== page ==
Kaldheim First Impressions: Pioneer

How do Kaldheim’s best cards place in Pioneer? SCG creators offer their Top 5 lists to combine for a final ranking that will surprise you.

Valki, God of Lies, illustrated by Yongjae Choi

Welcome back to Kaldheim First Impressions week!

All week long, various members of the SCG Staff will share their thoughts on the Top 5 Kaldheim cards in each format. On Monday, we showed our love for Goldspan Dragon in Standard and yesterday we acknowledged the Pathways’ impact in Historic. Today, we’ll knock out Pioneer and tomorrow Tibalt’s Trickey Modern.

To add a little fun to the mix, a scoring system has been put in place so that we can get an idea of what card ranked in what place in the aggregate to close out each article. The scoring system is as follows:

  • 1st — 5 points
  • 2nd — 4 points
  • 3rd — 3 points
  • 4th — 2 points
  • 5th — 1 point

Today we kick things off with the host of Recurring Insight (watch his debut episode so I don’t have to fire him) and basic Mountain superfan, Patrick Sullivan. Take it away my friend!

Patrick Sullivan

  1. Valki, God of Lies // Tibalt, Cosmic Impostor
  2. Alrund’s Epiphany
  3. Old-Growth Troll
  4. In Search of Greatness
  5. Esika, God of the Tree // The Prismatic Bridge

For the purposes of these rankings I’d like to exclude the Pathways; they’ll definitely show up some amount, but not in a way that’s particularly necessary, nor am I interested in speculating on which one is going to be most ubiquitous long-term.

The rate on Valki is so sick that I think even the first paragraph alone would be something to consider, and the additional activated power plus having some extra play if the game drags puts this well over the top. Rakdos Sacrifice strategies have been good-to-great in Pioneer at most points in the format and Valki seems custom-made for those decks, and the card is so broadly good that decks like Mono-Black Aggro and Orzhov Auras probably want to at least consider it throughout the 75.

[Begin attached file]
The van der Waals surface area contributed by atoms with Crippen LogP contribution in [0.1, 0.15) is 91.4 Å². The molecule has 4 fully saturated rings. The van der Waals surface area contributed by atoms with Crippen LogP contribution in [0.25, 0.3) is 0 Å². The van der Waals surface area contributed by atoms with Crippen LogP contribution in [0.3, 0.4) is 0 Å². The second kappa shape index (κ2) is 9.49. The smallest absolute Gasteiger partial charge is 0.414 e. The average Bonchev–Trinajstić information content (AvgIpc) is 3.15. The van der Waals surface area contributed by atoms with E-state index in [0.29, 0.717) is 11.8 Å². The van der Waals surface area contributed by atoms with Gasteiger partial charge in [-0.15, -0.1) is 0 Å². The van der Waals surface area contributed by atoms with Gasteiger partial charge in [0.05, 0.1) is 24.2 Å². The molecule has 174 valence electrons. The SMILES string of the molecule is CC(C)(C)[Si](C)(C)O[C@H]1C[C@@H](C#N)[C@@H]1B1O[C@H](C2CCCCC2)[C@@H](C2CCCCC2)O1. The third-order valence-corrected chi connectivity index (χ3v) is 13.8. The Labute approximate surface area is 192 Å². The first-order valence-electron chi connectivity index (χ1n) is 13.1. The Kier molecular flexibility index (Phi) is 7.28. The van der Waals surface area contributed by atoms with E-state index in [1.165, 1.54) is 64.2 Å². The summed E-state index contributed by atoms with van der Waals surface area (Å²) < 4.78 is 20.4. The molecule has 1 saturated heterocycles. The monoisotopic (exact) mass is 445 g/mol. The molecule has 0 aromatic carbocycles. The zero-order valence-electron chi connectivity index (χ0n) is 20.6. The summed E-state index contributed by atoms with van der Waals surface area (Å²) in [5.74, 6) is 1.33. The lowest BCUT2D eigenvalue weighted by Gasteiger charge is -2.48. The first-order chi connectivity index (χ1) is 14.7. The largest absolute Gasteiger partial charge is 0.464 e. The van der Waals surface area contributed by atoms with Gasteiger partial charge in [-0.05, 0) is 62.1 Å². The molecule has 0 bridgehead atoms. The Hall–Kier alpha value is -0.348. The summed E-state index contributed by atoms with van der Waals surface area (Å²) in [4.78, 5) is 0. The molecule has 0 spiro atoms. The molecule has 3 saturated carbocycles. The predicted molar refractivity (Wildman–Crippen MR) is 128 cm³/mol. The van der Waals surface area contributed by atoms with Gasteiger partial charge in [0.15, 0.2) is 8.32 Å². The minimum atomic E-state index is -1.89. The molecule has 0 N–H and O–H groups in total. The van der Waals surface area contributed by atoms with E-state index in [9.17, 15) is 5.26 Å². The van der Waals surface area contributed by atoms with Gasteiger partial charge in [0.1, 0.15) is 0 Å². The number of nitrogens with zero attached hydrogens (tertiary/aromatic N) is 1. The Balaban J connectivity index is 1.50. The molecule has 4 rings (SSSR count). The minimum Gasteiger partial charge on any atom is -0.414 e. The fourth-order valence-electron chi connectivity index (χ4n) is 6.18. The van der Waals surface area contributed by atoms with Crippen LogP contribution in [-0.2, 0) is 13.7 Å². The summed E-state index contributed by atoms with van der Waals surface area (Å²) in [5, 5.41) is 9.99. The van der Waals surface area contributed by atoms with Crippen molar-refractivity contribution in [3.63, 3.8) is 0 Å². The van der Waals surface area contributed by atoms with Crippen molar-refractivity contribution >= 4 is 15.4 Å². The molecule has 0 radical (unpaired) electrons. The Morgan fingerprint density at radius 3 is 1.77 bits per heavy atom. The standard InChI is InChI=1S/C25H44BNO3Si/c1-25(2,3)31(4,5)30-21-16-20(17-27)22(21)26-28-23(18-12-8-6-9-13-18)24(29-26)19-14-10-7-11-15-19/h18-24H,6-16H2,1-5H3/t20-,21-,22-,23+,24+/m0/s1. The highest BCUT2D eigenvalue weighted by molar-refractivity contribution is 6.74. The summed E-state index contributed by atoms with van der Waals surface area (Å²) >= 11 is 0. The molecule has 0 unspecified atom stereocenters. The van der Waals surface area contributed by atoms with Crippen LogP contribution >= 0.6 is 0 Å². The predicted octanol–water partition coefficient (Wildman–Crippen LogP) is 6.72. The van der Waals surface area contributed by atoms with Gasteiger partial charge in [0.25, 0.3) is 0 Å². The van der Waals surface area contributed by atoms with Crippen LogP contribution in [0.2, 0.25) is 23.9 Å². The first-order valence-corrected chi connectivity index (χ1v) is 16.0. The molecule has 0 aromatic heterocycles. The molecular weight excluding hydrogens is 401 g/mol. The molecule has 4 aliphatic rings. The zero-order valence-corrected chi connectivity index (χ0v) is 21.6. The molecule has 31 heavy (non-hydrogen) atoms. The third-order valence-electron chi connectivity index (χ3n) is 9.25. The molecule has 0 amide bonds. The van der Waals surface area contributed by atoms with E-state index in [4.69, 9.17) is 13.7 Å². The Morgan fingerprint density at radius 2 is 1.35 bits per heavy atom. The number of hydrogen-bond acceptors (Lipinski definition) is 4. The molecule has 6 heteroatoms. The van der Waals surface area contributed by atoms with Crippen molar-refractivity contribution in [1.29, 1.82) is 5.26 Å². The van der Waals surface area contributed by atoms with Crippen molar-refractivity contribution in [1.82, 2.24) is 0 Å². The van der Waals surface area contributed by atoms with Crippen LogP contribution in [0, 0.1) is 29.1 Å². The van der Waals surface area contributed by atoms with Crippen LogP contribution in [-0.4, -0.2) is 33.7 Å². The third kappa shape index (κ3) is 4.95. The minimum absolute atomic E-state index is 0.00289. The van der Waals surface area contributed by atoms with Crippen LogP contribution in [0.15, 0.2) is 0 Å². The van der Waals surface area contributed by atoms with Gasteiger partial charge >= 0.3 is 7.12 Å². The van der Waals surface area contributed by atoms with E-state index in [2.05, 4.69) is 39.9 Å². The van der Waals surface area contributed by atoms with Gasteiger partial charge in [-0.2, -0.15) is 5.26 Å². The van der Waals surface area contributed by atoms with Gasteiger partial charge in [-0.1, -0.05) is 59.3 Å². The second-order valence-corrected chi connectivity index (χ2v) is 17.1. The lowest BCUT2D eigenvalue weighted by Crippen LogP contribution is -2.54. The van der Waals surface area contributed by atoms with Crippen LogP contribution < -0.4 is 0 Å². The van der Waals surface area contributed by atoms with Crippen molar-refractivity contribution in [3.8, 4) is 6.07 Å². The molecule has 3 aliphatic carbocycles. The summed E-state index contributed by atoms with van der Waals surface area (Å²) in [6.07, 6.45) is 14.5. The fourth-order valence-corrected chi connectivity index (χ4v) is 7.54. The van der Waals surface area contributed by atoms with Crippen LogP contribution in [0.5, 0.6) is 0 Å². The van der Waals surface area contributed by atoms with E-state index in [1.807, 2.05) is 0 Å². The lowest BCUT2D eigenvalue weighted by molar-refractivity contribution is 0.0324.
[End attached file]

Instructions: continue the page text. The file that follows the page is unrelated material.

As long as Uro and Omnath are legal, Time Walks are going to have a different context, as we’ve seen with recent shifts in Modern. Alrund’s Epiphany is a bit pricey, but these midrange soups regularly get to six and seven mana, and the tokens aren’t a trivial bit of this either. There’s also some shot it inspires some new combo decks.

Lot of green hits in here. Old-Growth Troll seems priced to move in both Collected Company builds and Mono-Green Devotion. There’s a ton of competition at three mana, but for decks that can fulfill the mana cost and have a broad interest in attacking, blocking, leveraging mana symbols, and ramping, Old-Growth Troll is probably better than at least one card they’re currently playing.

This is a bit speculative but I think that “GG, Enchantment, at the beginning of your upkeep scry 1” would already be something for Devotion decks to think about and In Search of Greatness has a lot going on in addition. Be it in Mono-Green Devotion or an entirely new strategy, this blend of selection and ramping could be attractive for a number of strategies.

I think the front half of Esika, God of the Tree is a bit short. There’s definitely something interesting to explore, but lots of analogous cards at better rates and/or lower opportunity costs. However, the fact that this is paired with “you win the game” on the other side, with a card type that most people can’t interact with, gives this its own niche. My biggest concern is building around a plethora of gold cards instead of Nykthos, Shrine to Nyx, but Pioneer has a robust history of five-color good-stuff decks with some haymakers on top and there’s no reason to believe Esika couldn’t fit into such a deck.